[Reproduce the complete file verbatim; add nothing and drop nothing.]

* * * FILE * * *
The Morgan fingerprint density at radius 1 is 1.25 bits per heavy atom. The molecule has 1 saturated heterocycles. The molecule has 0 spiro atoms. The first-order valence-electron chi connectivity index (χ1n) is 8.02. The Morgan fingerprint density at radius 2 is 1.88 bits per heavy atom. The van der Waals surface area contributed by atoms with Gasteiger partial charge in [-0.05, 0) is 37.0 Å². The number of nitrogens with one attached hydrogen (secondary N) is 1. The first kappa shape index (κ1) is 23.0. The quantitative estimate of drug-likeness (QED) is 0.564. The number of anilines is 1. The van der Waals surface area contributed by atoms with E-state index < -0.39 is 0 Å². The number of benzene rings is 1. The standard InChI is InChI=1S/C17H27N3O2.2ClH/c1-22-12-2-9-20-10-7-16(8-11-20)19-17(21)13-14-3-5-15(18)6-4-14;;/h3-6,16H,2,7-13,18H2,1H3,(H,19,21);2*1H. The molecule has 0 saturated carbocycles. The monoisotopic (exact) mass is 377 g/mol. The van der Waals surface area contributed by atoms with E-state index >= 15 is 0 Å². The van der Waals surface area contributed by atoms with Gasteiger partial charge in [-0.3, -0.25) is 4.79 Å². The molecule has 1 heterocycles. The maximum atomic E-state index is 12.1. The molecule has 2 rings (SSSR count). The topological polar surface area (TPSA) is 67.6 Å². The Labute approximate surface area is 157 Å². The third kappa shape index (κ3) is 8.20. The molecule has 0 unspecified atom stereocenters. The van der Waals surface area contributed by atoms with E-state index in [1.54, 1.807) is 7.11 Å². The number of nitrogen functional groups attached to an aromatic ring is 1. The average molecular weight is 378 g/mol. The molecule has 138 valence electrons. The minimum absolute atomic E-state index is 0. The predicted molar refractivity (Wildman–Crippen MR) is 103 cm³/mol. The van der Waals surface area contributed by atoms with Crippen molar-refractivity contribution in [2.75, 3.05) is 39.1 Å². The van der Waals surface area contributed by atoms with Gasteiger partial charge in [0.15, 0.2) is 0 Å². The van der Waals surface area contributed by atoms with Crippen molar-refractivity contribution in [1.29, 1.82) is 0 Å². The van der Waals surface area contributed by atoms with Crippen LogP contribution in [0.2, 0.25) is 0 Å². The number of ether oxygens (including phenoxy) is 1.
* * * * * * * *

The Morgan fingerprint density at radius 1 is 1.25 bits per heavy atom. The molecule has 1 saturated heterocycles. The molecule has 0 spiro atoms. The first-order valence-electron chi connectivity index (χ1n) is 8.02. The Morgan fingerprint density at radius 2 is 1.88 bits per heavy atom. The van der Waals surface area contributed by atoms with Gasteiger partial charge in [-0.05, 0) is 37.0 Å². The number of nitrogens with one attached hydrogen (secondary N) is 1. The first kappa shape index (κ1) is 23.0. The quantitative estimate of drug-likeness (QED) is 0.564. The number of anilines is 1. The van der Waals surface area contributed by atoms with E-state index < -0.39 is 0 Å². The number of benzene rings is 1. The standard InChI is InChI=1S/C17H27N3O2.2ClH/c1-22-12-2-9-20-10-7-16(8-11-20)19-17(21)13-14-3-5-15(18)6-4-14;;/h3-6,16H,2,7-13,18H2,1H3,(H,19,21);2*1H. The molecule has 0 saturated carbocycles. The monoisotopic (exact) mass is 377 g/mol. The van der Waals surface area contributed by atoms with E-state index >= 15 is 0 Å². The van der Waals surface area contributed by atoms with Gasteiger partial charge in [-0.3, -0.25) is 4.79 Å². The molecule has 1 heterocycles. The maximum atomic E-state index is 12.1. The molecule has 2 rings (SSSR count). The topological polar surface area (TPSA) is 67.6 Å². The Labute approximate surface area is 157 Å². The third kappa shape index (κ3) is 8.20. The molecule has 0 unspecified atom stereocenters. The van der Waals surface area contributed by atoms with E-state index in [1.54, 1.807) is 7.11 Å². The number of nitrogen functional groups attached to an aromatic ring is 1. The average molecular weight is 378 g/mol. The molecule has 138 valence electrons. The minimum absolute atomic E-state index is 0. The predicted molar refractivity (Wildman–Crippen MR) is 103 cm³/mol. The van der Waals surface area contributed by atoms with Crippen molar-refractivity contribution in [2.75, 3.05) is 39.1 Å². The van der Waals surface area contributed by atoms with Gasteiger partial charge in [0.15, 0.2) is 0 Å². The van der Waals surface area contributed by atoms with Crippen molar-refractivity contribution in [1.29, 1.82) is 0 Å². The van der Waals surface area contributed by atoms with Crippen LogP contribution in [0.2, 0.25) is 0 Å². The number of ether oxygens (including phenoxy) is 1.